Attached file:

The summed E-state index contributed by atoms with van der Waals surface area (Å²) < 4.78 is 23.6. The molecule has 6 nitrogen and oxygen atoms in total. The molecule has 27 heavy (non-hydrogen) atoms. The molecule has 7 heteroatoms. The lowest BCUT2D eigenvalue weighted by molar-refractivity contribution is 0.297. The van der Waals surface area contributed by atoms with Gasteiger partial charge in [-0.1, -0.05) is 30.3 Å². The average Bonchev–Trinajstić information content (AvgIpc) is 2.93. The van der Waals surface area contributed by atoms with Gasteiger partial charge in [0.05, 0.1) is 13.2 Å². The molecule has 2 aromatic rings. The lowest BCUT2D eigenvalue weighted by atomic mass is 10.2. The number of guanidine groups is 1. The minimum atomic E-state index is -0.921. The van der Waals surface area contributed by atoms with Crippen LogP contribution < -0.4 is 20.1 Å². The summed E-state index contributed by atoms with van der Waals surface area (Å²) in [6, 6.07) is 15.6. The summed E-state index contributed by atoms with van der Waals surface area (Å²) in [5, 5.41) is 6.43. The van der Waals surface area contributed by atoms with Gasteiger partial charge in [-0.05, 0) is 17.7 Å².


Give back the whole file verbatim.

The summed E-state index contributed by atoms with van der Waals surface area (Å²) < 4.78 is 23.6. The molecule has 6 nitrogen and oxygen atoms in total. The molecule has 27 heavy (non-hydrogen) atoms. The molecule has 7 heteroatoms. The lowest BCUT2D eigenvalue weighted by molar-refractivity contribution is 0.297. The van der Waals surface area contributed by atoms with Gasteiger partial charge in [-0.1, -0.05) is 30.3 Å². The average Bonchev–Trinajstić information content (AvgIpc) is 2.93. The van der Waals surface area contributed by atoms with Gasteiger partial charge in [0.05, 0.1) is 13.2 Å². The molecule has 2 aromatic rings. The lowest BCUT2D eigenvalue weighted by atomic mass is 10.2. The number of guanidine groups is 1. The minimum atomic E-state index is -0.921. The van der Waals surface area contributed by atoms with Crippen LogP contribution < -0.4 is 20.1 Å². The summed E-state index contributed by atoms with van der Waals surface area (Å²) in [6, 6.07) is 15.6. The summed E-state index contributed by atoms with van der Waals surface area (Å²) in [5, 5.41) is 6.43. The van der Waals surface area contributed by atoms with Gasteiger partial charge in [-0.05, 0) is 17.7 Å².